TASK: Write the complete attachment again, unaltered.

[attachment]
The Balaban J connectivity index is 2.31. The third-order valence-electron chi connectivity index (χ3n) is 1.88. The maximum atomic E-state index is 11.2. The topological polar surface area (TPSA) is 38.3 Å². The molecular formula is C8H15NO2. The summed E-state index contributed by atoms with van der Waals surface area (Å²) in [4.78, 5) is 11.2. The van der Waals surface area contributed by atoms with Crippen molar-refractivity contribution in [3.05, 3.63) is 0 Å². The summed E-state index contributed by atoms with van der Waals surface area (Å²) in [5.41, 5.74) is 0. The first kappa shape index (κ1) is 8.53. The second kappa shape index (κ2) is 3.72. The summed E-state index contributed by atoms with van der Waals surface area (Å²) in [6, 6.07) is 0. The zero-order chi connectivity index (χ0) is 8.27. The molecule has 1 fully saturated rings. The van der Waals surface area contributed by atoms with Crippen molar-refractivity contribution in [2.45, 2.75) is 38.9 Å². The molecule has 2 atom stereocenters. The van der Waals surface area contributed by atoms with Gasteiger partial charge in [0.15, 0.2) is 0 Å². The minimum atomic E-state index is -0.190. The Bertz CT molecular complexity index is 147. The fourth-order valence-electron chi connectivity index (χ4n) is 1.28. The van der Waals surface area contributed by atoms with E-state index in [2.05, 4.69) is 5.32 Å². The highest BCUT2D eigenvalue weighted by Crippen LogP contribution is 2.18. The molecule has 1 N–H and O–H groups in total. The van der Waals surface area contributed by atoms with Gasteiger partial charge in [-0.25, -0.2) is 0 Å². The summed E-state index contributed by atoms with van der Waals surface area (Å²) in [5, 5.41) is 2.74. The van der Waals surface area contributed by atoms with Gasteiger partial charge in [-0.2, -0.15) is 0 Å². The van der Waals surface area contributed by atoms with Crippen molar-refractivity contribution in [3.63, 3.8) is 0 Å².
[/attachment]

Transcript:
The Balaban J connectivity index is 2.31. The third-order valence-electron chi connectivity index (χ3n) is 1.88. The maximum atomic E-state index is 11.2. The topological polar surface area (TPSA) is 38.3 Å². The molecular formula is C8H15NO2. The summed E-state index contributed by atoms with van der Waals surface area (Å²) in [4.78, 5) is 11.2. The van der Waals surface area contributed by atoms with Crippen molar-refractivity contribution in [3.05, 3.63) is 0 Å². The summed E-state index contributed by atoms with van der Waals surface area (Å²) in [5.41, 5.74) is 0. The first kappa shape index (κ1) is 8.53. The second kappa shape index (κ2) is 3.72. The summed E-state index contributed by atoms with van der Waals surface area (Å²) in [6, 6.07) is 0. The zero-order chi connectivity index (χ0) is 8.27. The molecule has 1 fully saturated rings. The van der Waals surface area contributed by atoms with Crippen molar-refractivity contribution in [2.45, 2.75) is 38.9 Å². The molecule has 2 atom stereocenters. The van der Waals surface area contributed by atoms with Gasteiger partial charge in [0.15, 0.2) is 0 Å². The minimum atomic E-state index is -0.190. The Bertz CT molecular complexity index is 147. The fourth-order valence-electron chi connectivity index (χ4n) is 1.28. The van der Waals surface area contributed by atoms with E-state index in [2.05, 4.69) is 5.32 Å². The highest BCUT2D eigenvalue weighted by Crippen LogP contribution is 2.18. The molecule has 1 N–H and O–H groups in total. The van der Waals surface area contributed by atoms with Gasteiger partial charge in [-0.25, -0.2) is 0 Å². The summed E-state index contributed by atoms with van der Waals surface area (Å²) in [5, 5.41) is 2.74. The van der Waals surface area contributed by atoms with Gasteiger partial charge in [-0.2, -0.15) is 0 Å². The van der Waals surface area contributed by atoms with Crippen molar-refractivity contribution in [3.63, 3.8) is 0 Å².